In early 2020, High West announced a new addition to their lineup; an American Malt Whiskey. High West had been distilling and putting away a plethora of malt whiskies starting back in 2011. For this particular release, they used whiskey aged anywhere from 2 to 9 years in both new and used barrels.
They also used three different mashbills of malted barley. For the first mashbill, they used Two-Row Malt, Crystal-60 Malt and Chocolate Malt. For the second mashbill they used only Two-Row Pale Malt.
And for the third mashbill they used all Peated Scottish Malt. They did not release exact percentages within the mashbills or how much of each mashbill was used.
American Malt Whiskey is a tricky sell. Most drinkers that enjoy bourbon or rye whiskey do not enjoy malt whiskey. And if they do, Scotch and Irish Whiskey are so popular that they are typically the preferred malt whiskey of choice versus American brands.
But High West wanted to throw their hat into the ring to see how consumers would respond. For the time being, High Country is only available in Utah. If it is successful enough, it may become a national release.
Bottled at a mere 88 proof, could this make enough of a splash for me to recommend you find a way to buy one? Let’s find out. I sampled this neat in a glencairn.
Nose: The nose is soft and pleasant. Scents of toasted cereal grains, light baking cinnamon and vanilla scented wax are recognized first. Then there is a more traditional Scotch note like roasted pan drippings.
But aside from that, the sweeter scents continue to roll with butterscotch pudding, plantain chips and light caramel sauce. I also find some notes that may be attributed to the younger distillate within like yeast rolls, green-ish wood scents and unglazed cake donut. It’s still all very impressive in its complexity.
Palate: A moderately thick mouthfeel. Flavors of cereal grains (Bran cereal being dominant) come first along with notes of orange zest, cinnamon and a slight bit of barrel funk.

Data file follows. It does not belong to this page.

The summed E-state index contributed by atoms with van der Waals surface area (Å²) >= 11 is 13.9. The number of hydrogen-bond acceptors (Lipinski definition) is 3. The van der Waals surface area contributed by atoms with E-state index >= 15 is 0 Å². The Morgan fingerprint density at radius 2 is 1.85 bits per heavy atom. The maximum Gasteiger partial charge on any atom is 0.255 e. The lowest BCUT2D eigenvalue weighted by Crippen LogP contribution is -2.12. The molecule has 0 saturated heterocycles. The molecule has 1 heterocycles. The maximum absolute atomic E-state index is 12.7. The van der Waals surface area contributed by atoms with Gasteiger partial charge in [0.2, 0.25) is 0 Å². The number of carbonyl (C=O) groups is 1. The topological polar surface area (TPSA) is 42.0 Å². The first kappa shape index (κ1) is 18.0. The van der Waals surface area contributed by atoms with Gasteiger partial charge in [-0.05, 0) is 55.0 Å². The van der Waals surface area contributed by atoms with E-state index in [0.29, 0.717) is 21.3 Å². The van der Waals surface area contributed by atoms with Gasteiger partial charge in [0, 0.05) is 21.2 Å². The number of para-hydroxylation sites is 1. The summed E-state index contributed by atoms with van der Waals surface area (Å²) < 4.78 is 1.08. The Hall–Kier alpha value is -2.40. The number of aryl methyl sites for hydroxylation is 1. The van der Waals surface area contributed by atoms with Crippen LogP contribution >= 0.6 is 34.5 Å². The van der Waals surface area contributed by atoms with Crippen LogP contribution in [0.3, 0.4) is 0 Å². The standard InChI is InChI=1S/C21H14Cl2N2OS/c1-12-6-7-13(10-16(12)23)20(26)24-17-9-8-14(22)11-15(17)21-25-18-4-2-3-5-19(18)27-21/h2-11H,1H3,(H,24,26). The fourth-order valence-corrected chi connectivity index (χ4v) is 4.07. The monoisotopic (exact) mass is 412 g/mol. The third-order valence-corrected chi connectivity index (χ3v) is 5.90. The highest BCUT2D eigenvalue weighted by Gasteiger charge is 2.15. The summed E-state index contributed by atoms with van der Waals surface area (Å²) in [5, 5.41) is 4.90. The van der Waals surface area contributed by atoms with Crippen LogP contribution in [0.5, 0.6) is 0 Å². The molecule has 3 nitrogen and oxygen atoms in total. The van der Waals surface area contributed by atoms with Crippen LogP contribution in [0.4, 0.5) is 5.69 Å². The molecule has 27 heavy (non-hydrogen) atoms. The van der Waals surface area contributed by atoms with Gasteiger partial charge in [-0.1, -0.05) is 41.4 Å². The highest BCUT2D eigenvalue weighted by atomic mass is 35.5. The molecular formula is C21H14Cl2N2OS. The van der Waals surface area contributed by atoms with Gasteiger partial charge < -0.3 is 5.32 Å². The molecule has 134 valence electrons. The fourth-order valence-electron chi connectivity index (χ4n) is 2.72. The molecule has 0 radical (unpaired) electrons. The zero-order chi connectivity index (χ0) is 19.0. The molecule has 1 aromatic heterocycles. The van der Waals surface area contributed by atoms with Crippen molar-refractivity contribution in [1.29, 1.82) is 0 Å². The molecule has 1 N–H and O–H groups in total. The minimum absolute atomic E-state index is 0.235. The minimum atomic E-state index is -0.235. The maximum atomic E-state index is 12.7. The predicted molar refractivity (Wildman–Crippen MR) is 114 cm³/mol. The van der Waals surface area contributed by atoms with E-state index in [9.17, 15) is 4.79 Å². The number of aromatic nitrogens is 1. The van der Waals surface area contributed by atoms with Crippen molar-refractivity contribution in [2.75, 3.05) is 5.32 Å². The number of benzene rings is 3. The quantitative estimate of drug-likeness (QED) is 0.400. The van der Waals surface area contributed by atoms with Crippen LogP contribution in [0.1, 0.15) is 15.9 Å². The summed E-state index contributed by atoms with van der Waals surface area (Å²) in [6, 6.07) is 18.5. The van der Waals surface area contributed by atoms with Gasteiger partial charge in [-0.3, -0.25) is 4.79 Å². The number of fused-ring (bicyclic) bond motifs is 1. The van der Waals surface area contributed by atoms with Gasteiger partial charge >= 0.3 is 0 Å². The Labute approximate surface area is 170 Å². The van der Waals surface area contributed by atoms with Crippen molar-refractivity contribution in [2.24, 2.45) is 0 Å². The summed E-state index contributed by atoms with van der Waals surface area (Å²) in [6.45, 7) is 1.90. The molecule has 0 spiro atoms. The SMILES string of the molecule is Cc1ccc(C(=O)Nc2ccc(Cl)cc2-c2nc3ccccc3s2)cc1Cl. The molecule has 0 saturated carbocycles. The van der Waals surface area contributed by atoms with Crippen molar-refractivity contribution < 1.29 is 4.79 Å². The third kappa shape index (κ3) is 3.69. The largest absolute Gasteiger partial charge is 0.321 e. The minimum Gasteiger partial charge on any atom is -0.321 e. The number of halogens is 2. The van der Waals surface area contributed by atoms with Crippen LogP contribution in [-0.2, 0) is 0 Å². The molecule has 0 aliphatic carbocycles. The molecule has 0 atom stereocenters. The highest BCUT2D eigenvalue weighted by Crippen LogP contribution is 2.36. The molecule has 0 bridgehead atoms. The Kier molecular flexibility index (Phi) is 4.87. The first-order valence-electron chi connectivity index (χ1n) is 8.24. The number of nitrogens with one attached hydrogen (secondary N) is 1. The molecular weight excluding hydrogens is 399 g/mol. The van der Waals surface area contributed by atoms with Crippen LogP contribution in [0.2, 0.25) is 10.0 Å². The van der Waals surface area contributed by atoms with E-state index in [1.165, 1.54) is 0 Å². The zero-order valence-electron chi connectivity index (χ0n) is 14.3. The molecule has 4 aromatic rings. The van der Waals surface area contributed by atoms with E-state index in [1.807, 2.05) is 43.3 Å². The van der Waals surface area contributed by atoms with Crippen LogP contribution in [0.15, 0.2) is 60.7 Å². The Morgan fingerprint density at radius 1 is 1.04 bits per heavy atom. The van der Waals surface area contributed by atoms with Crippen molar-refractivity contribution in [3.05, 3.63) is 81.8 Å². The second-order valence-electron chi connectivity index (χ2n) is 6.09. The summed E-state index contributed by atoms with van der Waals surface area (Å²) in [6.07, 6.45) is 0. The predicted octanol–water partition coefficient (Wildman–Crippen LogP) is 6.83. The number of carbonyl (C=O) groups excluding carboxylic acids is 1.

There is also a very small amount of used coffee grounds and some vanilla. The low proof may be hiding other more delicate flavors behind these dominate ones.
Finish: Lingering notes of malted grains, raisins and Grape Nuts cereal stick around. There is also some banana bread, toasted pecans and a slight oak spice.
This malt whiskey was enchanting with its pleasantness. There’s not a whole lot I can say tasted off, however, I will compliment it by saying I found it to be perfectly normal and inoffensive.
Coming from the stance of enjoying higher-proofed offerings, I did find this to be slightly weak. I would be excited to see what this is like at 100 proof but since High West generally never exceeds 92 proof for any of their products, it will remain a dream.
High Country has enough appeal that it could attract people that either don’t like like malt whiskey or may not like any whiskey at all. In fact, I will go as far to say that this malt whiskey would “go down” much easier to a new drinker than bourbon does at the same proof.
The color is also very nice for something that could see a significant part of the blend under 4 years old and one that also uses used barrels.
As is usually the case of High West products (especially after the Constellation buyout in 2017), they’re worth a try to see how they did, but one bottle is about all you really need in your life.
1 | Disgusting | Drain pour (Example: Jeffers Creek)
2 | Poor | Forced myself to drink it
3 | Bad | Flawed (AD Laws 4 Grain BiB, Clyde Mays anything)
4 | Sub-par | Many things I’d rather have (Tincup 10 year)
5 | Good | Good, solid, ordinary (Larceny, Sazerac Rye)
6 | Very Good | Better than average (Buffalo Trace, OGD BiB)
7 | Great | Well above average (Old Ezra Barrel Proof, Old Weller Antique)
8 | Excellent | Exceptional (Michter’s Barrel Proof Rye, Four Roses Barrel Strength)
9 | Incredible | Extraordinary (GTS, 13 Year MGP or Canadian Rye)
10 | Insurpassable | Nothing Else Comes Close (William Larue Weller)
*Bourbon Culture is reader-supported. When you buy through links on our site, we may earn an affiliate commission.